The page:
A health worker administers a Covid-19 jab.
Sharon Seretlo/Gallo Images/File
- The shelf life of a batch of the Johnson & Johnson vaccines has been extended.
- Only less than 50 000 doses of the batch were left by early this week.
- The doses can be used until the end of September.
The lifespan of a batch of Johnson & Johnson (J&J) vaccines which was expected to expire this week, has been extended.
The vaccines were supposed to expire on Wednesday but stability studies indicated that their shelf life could be extended until the end of September.
By Tuesday, health department spokesperson Popo Molefe said there were less than 50 000 doses of the batches left. The doses are expected to be used by the end of the week.
In a circular, health department deputy-director general Dr Nicholas Crisp said the storage data was reviewed by the South African Health Products Regulatory Authority (Sahpra) and the storage conditions for the batches had been extended from “4.5 months to six months at 2-8 Cas a once-off approval”.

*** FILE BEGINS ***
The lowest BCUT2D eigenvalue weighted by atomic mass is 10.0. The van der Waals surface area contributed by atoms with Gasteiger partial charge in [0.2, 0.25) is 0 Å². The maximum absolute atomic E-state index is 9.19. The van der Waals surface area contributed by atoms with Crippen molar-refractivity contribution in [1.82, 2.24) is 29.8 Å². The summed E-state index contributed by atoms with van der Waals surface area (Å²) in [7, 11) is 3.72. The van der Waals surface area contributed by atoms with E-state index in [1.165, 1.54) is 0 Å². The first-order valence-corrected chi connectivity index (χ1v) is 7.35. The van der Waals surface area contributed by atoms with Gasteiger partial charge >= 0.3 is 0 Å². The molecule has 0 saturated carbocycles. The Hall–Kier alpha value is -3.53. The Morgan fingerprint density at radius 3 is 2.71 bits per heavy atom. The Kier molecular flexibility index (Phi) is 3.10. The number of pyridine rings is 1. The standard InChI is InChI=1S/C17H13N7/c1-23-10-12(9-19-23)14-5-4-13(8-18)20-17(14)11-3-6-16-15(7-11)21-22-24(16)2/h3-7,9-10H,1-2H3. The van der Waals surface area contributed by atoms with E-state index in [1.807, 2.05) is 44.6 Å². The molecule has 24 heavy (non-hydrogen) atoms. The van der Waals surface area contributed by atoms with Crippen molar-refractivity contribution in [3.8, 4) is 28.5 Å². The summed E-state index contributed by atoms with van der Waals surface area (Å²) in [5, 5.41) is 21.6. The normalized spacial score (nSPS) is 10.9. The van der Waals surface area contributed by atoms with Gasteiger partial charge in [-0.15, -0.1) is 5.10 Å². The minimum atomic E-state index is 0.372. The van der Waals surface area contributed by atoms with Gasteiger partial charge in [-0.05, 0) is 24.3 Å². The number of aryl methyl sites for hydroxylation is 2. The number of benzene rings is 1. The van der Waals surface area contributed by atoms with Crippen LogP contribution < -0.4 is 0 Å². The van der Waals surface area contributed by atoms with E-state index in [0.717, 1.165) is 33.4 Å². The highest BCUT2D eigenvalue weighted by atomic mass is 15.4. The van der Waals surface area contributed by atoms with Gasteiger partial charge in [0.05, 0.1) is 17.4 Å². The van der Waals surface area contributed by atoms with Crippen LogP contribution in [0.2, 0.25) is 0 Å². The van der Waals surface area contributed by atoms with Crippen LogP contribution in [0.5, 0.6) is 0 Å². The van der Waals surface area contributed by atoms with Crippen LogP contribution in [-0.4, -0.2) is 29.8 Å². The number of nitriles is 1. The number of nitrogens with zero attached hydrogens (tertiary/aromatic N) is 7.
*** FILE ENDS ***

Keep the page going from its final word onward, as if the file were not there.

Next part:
This, he said, means the batches will only expire on 27 September.
In a statement this week, J&J said the shelf life of the vaccine had been extended by six months.
“We are pleased to confirm the US Food & Drug Administration (FDA) has extended the shelf life for the Johnson & Johnson single-shot Covid-19 vaccine to six months. The decision is based on data from ongoing stability assessment studies, which have demonstrated the vaccine is stable at six months when refrigerated at temperatures of 36–46 degrees Fahrenheit (2 – 8 degrees Celsius),” the company said in a statement.
We want to hear your views on the news. Subscribe to News24 to be part of the conversation in the comments section of this article.
We live in a world where facts and fiction get blurred
In times of uncertainty you need journalism you can
trust. For only R75 per month, you have access to
a world of in-depth analyses, investigative journalism,
top opinions and a range of features. Journalism
strengthens democracy. Invest in the future today.